British History, 407-597, by Fabio P. Barbieri

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Book VII: Towards a reconstruction of the lost history of Britain from Ambrosius to Saint Gildas

This book takes the study from cultural analysis with historical overtones to the fullness of historical writing, proposing a historical narrative of events from the Saxon revolt of 442 to the Letter to Lovocatus and Catihernus (510).

 

A summary of what we have been able to learn about Vitalinus, the man who became Vortigern, cast into a historical form.

An account of the Saxon revolt, its effects on Gaul and Britain, Ambrosius’ war (which is dated to some time before 468) and the British intervention in the War of the Loire (Gaul, 468), based mainly on Roman documents.

A series of hypotheses on the early history of Britain, including a suggestion that the Anglian/English ethnic identity came about with the arrival of a king Icel from Denmark some time after the original settlement, and that the kings of East Anglia and Kent are even later and have something to with what seems to have been a wave of Scandinavian invasion about 527.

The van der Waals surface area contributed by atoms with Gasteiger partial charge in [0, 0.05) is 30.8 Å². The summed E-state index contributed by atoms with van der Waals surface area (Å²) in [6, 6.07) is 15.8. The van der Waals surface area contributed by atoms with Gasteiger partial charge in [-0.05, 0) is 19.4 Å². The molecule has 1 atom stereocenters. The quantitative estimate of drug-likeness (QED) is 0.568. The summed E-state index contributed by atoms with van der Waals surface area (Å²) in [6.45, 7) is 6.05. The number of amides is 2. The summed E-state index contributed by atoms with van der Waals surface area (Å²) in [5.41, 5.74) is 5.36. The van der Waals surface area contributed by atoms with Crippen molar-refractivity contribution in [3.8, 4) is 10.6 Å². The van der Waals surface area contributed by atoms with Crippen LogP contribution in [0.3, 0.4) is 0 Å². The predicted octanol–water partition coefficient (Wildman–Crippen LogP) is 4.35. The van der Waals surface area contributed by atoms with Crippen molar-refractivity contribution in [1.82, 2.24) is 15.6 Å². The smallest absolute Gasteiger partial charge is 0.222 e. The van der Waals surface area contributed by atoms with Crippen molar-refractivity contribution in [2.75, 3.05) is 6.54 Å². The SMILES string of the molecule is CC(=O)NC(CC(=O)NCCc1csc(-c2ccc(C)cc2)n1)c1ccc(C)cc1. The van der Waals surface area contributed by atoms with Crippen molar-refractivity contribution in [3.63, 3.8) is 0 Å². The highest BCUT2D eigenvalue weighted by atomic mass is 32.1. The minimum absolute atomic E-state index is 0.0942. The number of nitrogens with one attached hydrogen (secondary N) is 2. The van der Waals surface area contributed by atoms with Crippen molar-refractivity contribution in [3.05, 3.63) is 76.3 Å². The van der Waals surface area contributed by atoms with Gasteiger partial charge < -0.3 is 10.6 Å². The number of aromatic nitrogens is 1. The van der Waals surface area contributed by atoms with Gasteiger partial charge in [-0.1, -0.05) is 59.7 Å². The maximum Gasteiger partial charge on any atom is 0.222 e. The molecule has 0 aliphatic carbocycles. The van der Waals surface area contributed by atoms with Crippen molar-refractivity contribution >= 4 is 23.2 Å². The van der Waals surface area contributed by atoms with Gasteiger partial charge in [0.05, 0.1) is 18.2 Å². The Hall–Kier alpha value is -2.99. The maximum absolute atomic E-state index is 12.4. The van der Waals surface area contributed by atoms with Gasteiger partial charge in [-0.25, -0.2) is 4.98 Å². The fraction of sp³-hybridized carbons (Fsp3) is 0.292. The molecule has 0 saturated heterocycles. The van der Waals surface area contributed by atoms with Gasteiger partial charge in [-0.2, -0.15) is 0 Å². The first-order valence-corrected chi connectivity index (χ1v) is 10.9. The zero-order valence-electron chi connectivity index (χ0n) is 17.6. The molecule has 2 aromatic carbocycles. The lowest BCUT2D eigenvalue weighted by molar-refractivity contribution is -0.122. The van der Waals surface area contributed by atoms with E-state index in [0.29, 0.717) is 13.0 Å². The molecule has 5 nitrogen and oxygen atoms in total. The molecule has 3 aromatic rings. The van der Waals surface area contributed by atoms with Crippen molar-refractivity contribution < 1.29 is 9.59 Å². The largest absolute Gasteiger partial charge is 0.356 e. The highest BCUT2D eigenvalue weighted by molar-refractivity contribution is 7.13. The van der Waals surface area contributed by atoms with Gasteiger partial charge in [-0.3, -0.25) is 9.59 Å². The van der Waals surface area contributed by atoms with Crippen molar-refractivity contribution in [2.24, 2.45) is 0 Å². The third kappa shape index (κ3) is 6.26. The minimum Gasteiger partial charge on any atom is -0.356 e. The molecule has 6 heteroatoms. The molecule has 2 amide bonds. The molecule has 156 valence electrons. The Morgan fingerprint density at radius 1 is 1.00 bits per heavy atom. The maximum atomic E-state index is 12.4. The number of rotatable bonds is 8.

The war in question is that of Ambrosius against the Saxons (and Vitalinus) and the ethnic and cultural consequences are the settlement of considerable numbers of Celtic tribesmen from beyond the Wall, who had supported Ambrosius, in military colonies in Britain and Gaul. From now till the English conquest, Britain is a patchwork of Latin-speaking, consciously Roman Britons, and of Celtic-speaking military settlers from the north.

Two Celtic priests from the British military settlements in northern Gaul are shown, in a surviving document, to be savagely at odds with their Frankish-imposed bishops, and to follow cultual practices that go back both to a Celtic tribal world and to Eastern Mediterranean church practices.

History of Britain, 407-597 is copyright 2002, Fabio P. Barbieri. Used with permission.

Comments to: Fabio P. Barbieri


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